The following patients with leg ulcers were referred to me (sometimes by the vein center)  after undergoing venous ablation for documented venous reflux.

The first is a 92-year-old, alert little lady referred from a local vein center.  A circumferential leg ulcer had been present for four years and she had undergone several venous ablation procedures with post procedure compression bandaging, which caused her excruciating pain. She slept in a chair due to rest pain. On her first visit, I performed an arterial screen (a U.S. Wound Registry quality measure). Her skin perfusion pressure was only 18 mmHg (with 30-40 mmHg being the minimum value considered normal) and the pulse volume recording (PVR) on the foot was flat, indicating that she had no pulsatile arterial flow to the foot. I admitted her to the hospital immediately, and the next morning, an invasive cardiologist stented an 85% occlusion of the right iliac artery. What’s the clinical reason these were not venous? The discoloration of her leg is not hemosiderin, but ischemic rubor which begins at the knee due to her very proximal arterial occlusion. The ulcers themselves are not the irregularly regular lesions of venous disease. They are ischemic in etiology.

The second patient was also referred from a vein center after undergoing several ablations. Each time they put a needle in him, he got a new ulcer. He has bilateral ulcers that look like this one, which of course, based on their fearful appearance, excruciating pain, and pathergy, are due to pyoderma gangrenosum (the dark discoloration is a Pseudomonas colonization so severe it’s black rather than green). These bilateral lesions cannot be mistaken for venous ulcers since he has deep structures exposed and they are poorly demarcated and extend beyond the demarcation line of the plantar foot. Wrong again, vascular specialist.

The third case is a retired professional golfer with obvious venous edema and lipodermatosclerosis. He had undergone multiple ablation procedures but failed to completely heal this left medial ankle ulcer despite more than a year of aggressive compression. On his first visit, I was concerned about the texture of his skin and on further questioning, he admitted he had undergone local radiation to the ankle more than 20 years prior. I performed a biopsy which revealed a basal cell cancer and he underwent a very large MOHs excision. Wrong again, vascular specialist. This was a very bad miss.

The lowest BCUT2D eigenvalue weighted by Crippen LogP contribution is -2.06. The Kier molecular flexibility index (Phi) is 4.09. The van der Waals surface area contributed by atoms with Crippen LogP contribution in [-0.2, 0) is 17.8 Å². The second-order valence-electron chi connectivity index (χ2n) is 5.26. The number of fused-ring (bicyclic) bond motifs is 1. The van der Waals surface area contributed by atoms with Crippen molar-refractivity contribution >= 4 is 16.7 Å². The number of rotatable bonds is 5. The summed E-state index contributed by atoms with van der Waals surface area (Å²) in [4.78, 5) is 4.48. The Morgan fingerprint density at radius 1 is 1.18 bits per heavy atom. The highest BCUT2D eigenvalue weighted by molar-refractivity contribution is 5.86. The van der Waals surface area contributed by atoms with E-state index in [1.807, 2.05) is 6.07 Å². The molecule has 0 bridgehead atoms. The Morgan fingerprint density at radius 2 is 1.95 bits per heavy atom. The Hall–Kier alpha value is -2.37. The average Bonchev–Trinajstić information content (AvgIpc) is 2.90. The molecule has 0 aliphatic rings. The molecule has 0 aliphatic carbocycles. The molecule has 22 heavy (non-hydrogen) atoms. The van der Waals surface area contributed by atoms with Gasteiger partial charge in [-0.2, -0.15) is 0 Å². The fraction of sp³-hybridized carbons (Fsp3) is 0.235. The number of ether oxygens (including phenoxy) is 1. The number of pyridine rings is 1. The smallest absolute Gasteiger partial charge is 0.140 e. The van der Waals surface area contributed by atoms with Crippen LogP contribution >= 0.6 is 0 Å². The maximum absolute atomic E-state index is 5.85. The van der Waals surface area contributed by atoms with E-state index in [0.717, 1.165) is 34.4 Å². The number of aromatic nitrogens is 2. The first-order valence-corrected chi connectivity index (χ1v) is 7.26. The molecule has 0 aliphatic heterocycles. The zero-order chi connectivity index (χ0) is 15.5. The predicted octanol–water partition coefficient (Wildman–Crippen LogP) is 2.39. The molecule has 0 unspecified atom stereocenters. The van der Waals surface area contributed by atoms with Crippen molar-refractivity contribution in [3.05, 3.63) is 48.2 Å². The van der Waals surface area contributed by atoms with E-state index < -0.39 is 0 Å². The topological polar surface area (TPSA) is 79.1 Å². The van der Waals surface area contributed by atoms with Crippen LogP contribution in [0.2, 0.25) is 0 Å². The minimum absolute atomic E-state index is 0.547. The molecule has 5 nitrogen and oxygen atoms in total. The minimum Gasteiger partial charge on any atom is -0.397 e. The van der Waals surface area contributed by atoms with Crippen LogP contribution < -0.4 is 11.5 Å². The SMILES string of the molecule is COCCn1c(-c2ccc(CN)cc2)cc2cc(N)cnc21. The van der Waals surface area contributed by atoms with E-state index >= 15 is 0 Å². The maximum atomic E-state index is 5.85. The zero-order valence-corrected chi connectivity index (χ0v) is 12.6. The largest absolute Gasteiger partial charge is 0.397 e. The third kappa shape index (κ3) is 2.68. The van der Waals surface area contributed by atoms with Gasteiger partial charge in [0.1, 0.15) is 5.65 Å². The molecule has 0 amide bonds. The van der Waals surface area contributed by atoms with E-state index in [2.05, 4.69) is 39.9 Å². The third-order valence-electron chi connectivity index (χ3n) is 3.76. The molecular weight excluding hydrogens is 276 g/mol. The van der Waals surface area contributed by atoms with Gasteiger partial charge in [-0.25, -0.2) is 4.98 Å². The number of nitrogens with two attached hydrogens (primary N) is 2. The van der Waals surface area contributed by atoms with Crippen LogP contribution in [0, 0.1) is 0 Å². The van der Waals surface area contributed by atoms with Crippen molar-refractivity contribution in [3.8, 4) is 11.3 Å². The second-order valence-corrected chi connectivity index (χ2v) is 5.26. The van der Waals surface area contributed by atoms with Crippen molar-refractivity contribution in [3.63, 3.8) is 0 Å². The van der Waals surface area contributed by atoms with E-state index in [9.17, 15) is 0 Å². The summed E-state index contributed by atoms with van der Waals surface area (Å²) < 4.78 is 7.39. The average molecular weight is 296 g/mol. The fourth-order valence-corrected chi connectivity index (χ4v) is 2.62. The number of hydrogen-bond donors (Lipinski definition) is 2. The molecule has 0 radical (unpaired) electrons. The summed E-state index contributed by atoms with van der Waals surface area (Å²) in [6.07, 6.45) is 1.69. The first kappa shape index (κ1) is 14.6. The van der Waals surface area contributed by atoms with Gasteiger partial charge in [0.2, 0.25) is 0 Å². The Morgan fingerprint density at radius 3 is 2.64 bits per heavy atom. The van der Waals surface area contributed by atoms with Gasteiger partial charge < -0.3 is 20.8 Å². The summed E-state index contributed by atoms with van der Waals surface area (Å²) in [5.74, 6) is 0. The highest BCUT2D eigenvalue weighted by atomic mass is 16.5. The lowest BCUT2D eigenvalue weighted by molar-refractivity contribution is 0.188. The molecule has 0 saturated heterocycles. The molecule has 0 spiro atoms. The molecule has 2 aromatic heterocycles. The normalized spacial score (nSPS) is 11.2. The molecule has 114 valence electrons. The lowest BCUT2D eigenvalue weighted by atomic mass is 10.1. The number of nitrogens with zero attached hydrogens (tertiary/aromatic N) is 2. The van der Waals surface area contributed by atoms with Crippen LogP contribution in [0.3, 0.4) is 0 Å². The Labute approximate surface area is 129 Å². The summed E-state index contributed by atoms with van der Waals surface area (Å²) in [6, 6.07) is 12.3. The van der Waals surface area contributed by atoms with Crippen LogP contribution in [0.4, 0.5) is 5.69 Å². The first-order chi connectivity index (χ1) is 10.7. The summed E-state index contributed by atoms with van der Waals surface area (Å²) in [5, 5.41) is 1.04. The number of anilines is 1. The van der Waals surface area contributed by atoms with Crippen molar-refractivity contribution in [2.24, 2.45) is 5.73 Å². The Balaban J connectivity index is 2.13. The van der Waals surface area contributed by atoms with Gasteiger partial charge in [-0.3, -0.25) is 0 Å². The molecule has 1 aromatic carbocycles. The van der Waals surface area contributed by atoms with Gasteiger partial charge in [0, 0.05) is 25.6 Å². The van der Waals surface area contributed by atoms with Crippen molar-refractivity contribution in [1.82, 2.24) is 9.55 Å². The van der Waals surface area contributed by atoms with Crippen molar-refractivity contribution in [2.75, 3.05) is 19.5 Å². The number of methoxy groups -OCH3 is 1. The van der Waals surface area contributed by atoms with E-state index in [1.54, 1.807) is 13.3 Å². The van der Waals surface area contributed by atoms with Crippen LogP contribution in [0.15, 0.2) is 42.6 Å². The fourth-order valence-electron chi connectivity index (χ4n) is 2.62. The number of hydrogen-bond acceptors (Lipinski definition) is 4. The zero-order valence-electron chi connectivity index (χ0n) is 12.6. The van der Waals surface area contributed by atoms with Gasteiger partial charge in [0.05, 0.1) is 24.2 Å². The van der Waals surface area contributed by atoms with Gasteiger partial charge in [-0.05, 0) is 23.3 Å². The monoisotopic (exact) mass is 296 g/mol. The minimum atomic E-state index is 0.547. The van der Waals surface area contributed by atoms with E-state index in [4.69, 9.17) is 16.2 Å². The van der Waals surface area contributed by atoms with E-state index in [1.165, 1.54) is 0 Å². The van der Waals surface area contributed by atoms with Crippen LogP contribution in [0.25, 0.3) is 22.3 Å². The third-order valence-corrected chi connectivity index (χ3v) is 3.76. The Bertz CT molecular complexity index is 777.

Fourth is a woman with a right medial ankle lesion due to T-cell lymphoma. She has a poorly demarcated lesion that extends beyond the facial attachment.

The final patient has polyarteritis nodosa. He has poorly demarcated circumferential ulcers with a purpuric border and he is in excruciating pain. Those findings should have revealed to the venous expert that these were not venous ulcers.

While it may be true that all of these patients have venous reflux disease, they don’t have venous ulcers. Venous insufficiency was not the primary cause of any of these ulcers and treatment of the venous insufficiency alone was not likely to result in improvement. All ulcers among patients with documented venous disease are not venous. I think I just proved that.

Do podiatrists agree that only a venous expert can diagnose a venous ulcer? I’m curious, so I have created a quick survey to find out!

I would like to know if you think it is possible to diagnose a venous ulcer based on clinical criteria? According to the reviewers who rejected my paper, if the ABI does not show arterial disease, and the venous Doppler DOES shows venous disease, we have ourselves a venous ulcer.  Since the reviewers agree that I am an inexperienced clinician who isn’t qualified to diagnose venous ulcers, I thought I’d ask the advice of the podiatric community! It is possible to diagnose a venous ulcer based on clinical criteria? Or, if the venous Duplex shows venous disease, and the patient has a normal ABI, does that a venous ulcer make? Let’s vote!

Take a quick survey. It will take you less than 3 minutes and we will report on the results soon>>